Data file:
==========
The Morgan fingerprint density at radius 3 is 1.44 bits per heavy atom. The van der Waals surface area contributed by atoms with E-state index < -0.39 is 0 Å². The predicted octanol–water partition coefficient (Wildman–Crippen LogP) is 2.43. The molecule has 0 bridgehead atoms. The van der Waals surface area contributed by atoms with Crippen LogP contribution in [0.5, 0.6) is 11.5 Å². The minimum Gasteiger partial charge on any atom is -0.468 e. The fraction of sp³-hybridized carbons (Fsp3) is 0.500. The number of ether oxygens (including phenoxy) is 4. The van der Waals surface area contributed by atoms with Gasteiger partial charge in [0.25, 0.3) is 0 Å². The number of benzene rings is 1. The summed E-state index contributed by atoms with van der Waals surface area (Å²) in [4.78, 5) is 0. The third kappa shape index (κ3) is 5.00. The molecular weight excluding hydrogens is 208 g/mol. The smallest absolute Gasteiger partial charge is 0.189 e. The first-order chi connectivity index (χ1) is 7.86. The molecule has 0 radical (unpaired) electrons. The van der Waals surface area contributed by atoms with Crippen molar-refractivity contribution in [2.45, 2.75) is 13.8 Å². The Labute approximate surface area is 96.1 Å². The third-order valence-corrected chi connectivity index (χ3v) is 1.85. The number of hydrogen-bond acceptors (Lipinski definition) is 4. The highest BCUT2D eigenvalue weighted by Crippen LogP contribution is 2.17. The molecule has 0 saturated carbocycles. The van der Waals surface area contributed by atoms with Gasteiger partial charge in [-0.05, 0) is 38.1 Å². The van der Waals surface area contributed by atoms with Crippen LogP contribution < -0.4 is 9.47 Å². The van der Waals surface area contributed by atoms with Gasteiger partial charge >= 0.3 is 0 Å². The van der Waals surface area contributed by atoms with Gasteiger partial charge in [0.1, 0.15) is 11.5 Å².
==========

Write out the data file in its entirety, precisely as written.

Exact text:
The Morgan fingerprint density at radius 3 is 1.44 bits per heavy atom. The van der Waals surface area contributed by atoms with E-state index < -0.39 is 0 Å². The predicted octanol–water partition coefficient (Wildman–Crippen LogP) is 2.43. The molecule has 0 bridgehead atoms. The van der Waals surface area contributed by atoms with Crippen LogP contribution in [0.5, 0.6) is 11.5 Å². The minimum Gasteiger partial charge on any atom is -0.468 e. The fraction of sp³-hybridized carbons (Fsp3) is 0.500. The number of ether oxygens (including phenoxy) is 4. The van der Waals surface area contributed by atoms with Gasteiger partial charge in [0.25, 0.3) is 0 Å². The number of benzene rings is 1. The summed E-state index contributed by atoms with van der Waals surface area (Å²) in [4.78, 5) is 0. The third kappa shape index (κ3) is 5.00. The molecular weight excluding hydrogens is 208 g/mol. The smallest absolute Gasteiger partial charge is 0.189 e. The first-order chi connectivity index (χ1) is 7.86. The molecule has 0 radical (unpaired) electrons. The van der Waals surface area contributed by atoms with Crippen molar-refractivity contribution in [2.45, 2.75) is 13.8 Å². The Labute approximate surface area is 96.1 Å². The third-order valence-corrected chi connectivity index (χ3v) is 1.85. The number of hydrogen-bond acceptors (Lipinski definition) is 4. The highest BCUT2D eigenvalue weighted by Crippen LogP contribution is 2.17. The molecule has 0 saturated carbocycles. The van der Waals surface area contributed by atoms with Gasteiger partial charge in [-0.05, 0) is 38.1 Å². The van der Waals surface area contributed by atoms with Crippen LogP contribution < -0.4 is 9.47 Å². The van der Waals surface area contributed by atoms with Gasteiger partial charge >= 0.3 is 0 Å². The van der Waals surface area contributed by atoms with Gasteiger partial charge in [0.1, 0.15) is 11.5 Å².